Anyone who likes water sports will enjoy a summer camping trip to the Delaware Water Gap. Aside from the striking scenery, its location on the water means there are endless opportunities for fishing, paddling, and boating. 

Spend your days hiking the Appalachians, picnicking in the quiet forest, swimming in the river, or scaling waterfalls, before a good night’s sleep in one of the numerous campsites available. 

Prime season: Summer

Camping type: Tent camping

Best for:  Families, swimmers

Cost: Free to enter, $2 — $10 per person for beach access, $16 camping fee per night

Because the Delaware Water Gap is known as the “Eastern Gateway to the Poconos,” prepare yourself by exploring more things to do in the Poconos

4. October Mountain State Forest, Massachusetts 

It’s not always easy to satisfy the needs of everyone while camping. Some like tranquility, others like adventure, and lucky for you, October Mountain State Forest offers the best of both. 

Wake up on the shores of serene Berry Pond and go fishing. Hop on a bike and pedal through 50 miles of densely wooded trails that cut through Berkshire Hills. Fall is an ideal time of year to visit, giving you the chance to witness the landscape as it transitions from hues of green to deep red, burnt orange, and glittering gold. Read our comprehensive list of more fun things to do in the Berkshires before you go!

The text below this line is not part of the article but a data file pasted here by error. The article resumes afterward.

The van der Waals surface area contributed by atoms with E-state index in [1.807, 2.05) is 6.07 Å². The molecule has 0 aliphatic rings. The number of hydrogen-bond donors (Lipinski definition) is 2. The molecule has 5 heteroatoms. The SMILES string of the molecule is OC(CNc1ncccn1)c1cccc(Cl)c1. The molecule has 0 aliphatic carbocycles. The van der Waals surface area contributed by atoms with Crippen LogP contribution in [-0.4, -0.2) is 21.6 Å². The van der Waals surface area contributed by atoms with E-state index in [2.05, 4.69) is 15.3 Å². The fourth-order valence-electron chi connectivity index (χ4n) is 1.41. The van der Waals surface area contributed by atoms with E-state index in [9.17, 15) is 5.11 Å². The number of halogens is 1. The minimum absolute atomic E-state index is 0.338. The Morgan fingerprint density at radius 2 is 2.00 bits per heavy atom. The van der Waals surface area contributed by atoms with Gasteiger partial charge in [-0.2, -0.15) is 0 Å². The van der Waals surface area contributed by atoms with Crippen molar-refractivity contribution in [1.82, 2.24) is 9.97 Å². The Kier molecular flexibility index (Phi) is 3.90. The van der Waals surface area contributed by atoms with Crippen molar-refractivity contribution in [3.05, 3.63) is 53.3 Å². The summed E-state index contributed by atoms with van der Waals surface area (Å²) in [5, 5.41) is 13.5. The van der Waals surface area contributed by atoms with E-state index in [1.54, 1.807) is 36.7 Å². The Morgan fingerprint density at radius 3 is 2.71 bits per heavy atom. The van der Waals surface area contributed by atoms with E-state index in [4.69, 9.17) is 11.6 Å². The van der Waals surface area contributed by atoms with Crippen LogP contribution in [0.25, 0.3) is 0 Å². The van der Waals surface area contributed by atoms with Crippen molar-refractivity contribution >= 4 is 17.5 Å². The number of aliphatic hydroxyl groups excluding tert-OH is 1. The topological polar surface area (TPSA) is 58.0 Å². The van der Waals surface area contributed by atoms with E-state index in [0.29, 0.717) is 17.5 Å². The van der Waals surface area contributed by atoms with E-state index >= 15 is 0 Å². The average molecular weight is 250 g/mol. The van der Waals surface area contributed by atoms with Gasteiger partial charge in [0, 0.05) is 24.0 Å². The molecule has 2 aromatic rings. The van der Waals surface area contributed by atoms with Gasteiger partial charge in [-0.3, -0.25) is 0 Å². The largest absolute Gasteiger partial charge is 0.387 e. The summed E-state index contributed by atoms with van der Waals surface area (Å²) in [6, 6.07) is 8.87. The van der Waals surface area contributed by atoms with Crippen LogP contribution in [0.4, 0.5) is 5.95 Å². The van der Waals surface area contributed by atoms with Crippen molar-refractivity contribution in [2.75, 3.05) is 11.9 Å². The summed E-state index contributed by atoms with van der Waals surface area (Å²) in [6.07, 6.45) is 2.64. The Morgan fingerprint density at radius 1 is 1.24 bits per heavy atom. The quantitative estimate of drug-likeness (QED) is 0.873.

Prime season: Fall

Camping type: Tent camping, yurt camping

Best for:  Bikers, fishers, and hikers

Cost: $30 per day per vehicle to enter, $54 — $140 per night for various types of camping

Discounts are available for Massachusetts residents.

Source: AllTrails.com

5. Cape Cod National Seashore, Massachusetts

One of our favorite destinations for beach camping on the East Coast is definitely Cape Cod. With over 40 miles of sandy shores, trails, and forests, Massachusetts’ famous coastline is a haven for hikers, animal lovers, and beach bums.

There are a variety of camping experiences available in Cape Cod which range from primitive to full-on glamping, making it a great getaway for groups of friends and families with multiple tastes.

Prime season: Summer

Camping type: Tent camping, RV, and car camping

Best for:  Beach lovers, active travelers, and wildlife enthusiasts

Cost: $25 — $54 per night for various types of camping

Discounts are available for Massachusetts residents.

Best camping spots in the South

The southern terrain of the U.S.A. is, in a word, spectacular. It’s rugged, it’s wild, and the temperatures are relatively mild throughout the year. Hot springs sprinkle the landscape between Arizona and Florida. Plant life, from palm trees to pine, flourishes throughout. 

Want to connect to your inner archaeologist? Head to Gila National Forest in New Mexico. Prefer wildlife biology? Swim with manatees in Ocala, Florida. The South offers unique activities that you can’t find anywhere else in the country, so if you’re an experienced camper in search of new adventures, this list is for you.

1. Sierra Vista, New Mexico